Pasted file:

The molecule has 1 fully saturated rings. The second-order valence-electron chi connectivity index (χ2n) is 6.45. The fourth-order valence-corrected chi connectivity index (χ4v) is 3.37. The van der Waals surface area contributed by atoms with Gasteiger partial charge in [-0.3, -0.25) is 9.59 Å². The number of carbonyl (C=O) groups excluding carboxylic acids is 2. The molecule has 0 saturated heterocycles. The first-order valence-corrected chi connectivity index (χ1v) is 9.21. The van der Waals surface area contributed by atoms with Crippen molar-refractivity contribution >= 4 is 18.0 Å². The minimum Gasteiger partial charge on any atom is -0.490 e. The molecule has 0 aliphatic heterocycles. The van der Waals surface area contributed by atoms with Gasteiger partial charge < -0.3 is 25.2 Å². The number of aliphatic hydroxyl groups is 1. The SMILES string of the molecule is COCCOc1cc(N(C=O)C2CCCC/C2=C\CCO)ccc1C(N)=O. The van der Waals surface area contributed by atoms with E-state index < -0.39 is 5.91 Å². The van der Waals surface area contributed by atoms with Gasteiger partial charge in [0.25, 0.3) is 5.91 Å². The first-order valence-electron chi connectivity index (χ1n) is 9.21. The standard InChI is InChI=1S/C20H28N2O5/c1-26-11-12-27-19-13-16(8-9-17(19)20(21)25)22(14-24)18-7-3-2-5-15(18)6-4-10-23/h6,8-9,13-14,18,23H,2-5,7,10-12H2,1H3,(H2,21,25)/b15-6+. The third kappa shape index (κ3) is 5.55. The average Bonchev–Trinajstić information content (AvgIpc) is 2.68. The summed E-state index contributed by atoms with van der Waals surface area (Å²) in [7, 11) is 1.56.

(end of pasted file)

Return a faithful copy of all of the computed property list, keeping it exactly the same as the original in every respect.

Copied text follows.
The molecule has 1 fully saturated rings. The second-order valence-electron chi connectivity index (χ2n) is 6.45. The fourth-order valence-corrected chi connectivity index (χ4v) is 3.37. The van der Waals surface area contributed by atoms with Gasteiger partial charge in [-0.3, -0.25) is 9.59 Å². The number of carbonyl (C=O) groups excluding carboxylic acids is 2. The molecule has 0 saturated heterocycles. The first-order valence-corrected chi connectivity index (χ1v) is 9.21. The van der Waals surface area contributed by atoms with Crippen molar-refractivity contribution >= 4 is 18.0 Å². The minimum Gasteiger partial charge on any atom is -0.490 e. The molecule has 0 aliphatic heterocycles. The van der Waals surface area contributed by atoms with Gasteiger partial charge < -0.3 is 25.2 Å². The number of aliphatic hydroxyl groups is 1. The SMILES string of the molecule is COCCOc1cc(N(C=O)C2CCCC/C2=C\CCO)ccc1C(N)=O. The van der Waals surface area contributed by atoms with E-state index < -0.39 is 5.91 Å². The van der Waals surface area contributed by atoms with Gasteiger partial charge in [0.25, 0.3) is 5.91 Å². The first-order valence-electron chi connectivity index (χ1n) is 9.21. The standard InChI is InChI=1S/C20H28N2O5/c1-26-11-12-27-19-13-16(8-9-17(19)20(21)25)22(14-24)18-7-3-2-5-15(18)6-4-10-23/h6,8-9,13-14,18,23H,2-5,7,10-12H2,1H3,(H2,21,25)/b15-6+. The third kappa shape index (κ3) is 5.55. The average Bonchev–Trinajstić information content (AvgIpc) is 2.68. The summed E-state index contributed by atoms with van der Waals surface area (Å²) in [7, 11) is 1.56.